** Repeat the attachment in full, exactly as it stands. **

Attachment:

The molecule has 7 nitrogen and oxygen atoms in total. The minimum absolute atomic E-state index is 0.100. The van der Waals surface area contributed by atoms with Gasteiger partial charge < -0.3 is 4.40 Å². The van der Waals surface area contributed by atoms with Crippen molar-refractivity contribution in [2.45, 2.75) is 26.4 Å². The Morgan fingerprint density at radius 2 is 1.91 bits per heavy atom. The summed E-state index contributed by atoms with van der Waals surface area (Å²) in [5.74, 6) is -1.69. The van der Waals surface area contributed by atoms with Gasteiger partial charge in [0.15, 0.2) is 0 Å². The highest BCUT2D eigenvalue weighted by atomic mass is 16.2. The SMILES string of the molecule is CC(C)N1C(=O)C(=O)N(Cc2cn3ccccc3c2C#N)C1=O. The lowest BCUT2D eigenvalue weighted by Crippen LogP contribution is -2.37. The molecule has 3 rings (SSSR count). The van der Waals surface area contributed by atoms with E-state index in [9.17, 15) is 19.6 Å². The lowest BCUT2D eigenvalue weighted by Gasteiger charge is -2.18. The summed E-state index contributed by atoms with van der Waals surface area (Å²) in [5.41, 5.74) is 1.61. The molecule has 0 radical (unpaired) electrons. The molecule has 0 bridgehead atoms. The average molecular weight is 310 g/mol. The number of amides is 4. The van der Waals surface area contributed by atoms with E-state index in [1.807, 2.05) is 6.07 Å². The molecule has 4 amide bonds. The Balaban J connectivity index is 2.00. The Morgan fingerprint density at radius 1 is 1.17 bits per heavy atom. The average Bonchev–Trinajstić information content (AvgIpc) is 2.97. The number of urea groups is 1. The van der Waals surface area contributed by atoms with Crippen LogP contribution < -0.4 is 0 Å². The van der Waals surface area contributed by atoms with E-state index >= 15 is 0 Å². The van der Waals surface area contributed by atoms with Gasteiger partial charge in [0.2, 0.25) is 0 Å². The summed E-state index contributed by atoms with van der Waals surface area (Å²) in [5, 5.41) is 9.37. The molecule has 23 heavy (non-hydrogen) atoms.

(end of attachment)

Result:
The molecule has 7 nitrogen and oxygen atoms in total. The minimum absolute atomic E-state index is 0.100. The van der Waals surface area contributed by atoms with Gasteiger partial charge < -0.3 is 4.40 Å². The van der Waals surface area contributed by atoms with Crippen molar-refractivity contribution in [2.45, 2.75) is 26.4 Å². The Morgan fingerprint density at radius 2 is 1.91 bits per heavy atom. The summed E-state index contributed by atoms with van der Waals surface area (Å²) in [5.74, 6) is -1.69. The van der Waals surface area contributed by atoms with Gasteiger partial charge in [0.15, 0.2) is 0 Å². The highest BCUT2D eigenvalue weighted by atomic mass is 16.2. The SMILES string of the molecule is CC(C)N1C(=O)C(=O)N(Cc2cn3ccccc3c2C#N)C1=O. The lowest BCUT2D eigenvalue weighted by Crippen LogP contribution is -2.37. The molecule has 3 rings (SSSR count). The van der Waals surface area contributed by atoms with E-state index in [9.17, 15) is 19.6 Å². The lowest BCUT2D eigenvalue weighted by Gasteiger charge is -2.18. The summed E-state index contributed by atoms with van der Waals surface area (Å²) in [5.41, 5.74) is 1.61. The molecule has 0 radical (unpaired) electrons. The molecule has 0 bridgehead atoms. The average molecular weight is 310 g/mol. The number of amides is 4. The van der Waals surface area contributed by atoms with E-state index in [1.807, 2.05) is 6.07 Å². The molecule has 4 amide bonds. The Balaban J connectivity index is 2.00. The Morgan fingerprint density at radius 1 is 1.17 bits per heavy atom. The average Bonchev–Trinajstić information content (AvgIpc) is 2.97. The number of urea groups is 1. The van der Waals surface area contributed by atoms with Crippen LogP contribution < -0.4 is 0 Å². The van der Waals surface area contributed by atoms with E-state index >= 15 is 0 Å². The van der Waals surface area contributed by atoms with Gasteiger partial charge in [0.2, 0.25) is 0 Å². The summed E-state index contributed by atoms with van der Waals surface area (Å²) in [5, 5.41) is 9.37. The molecule has 23 heavy (non-hydrogen) atoms.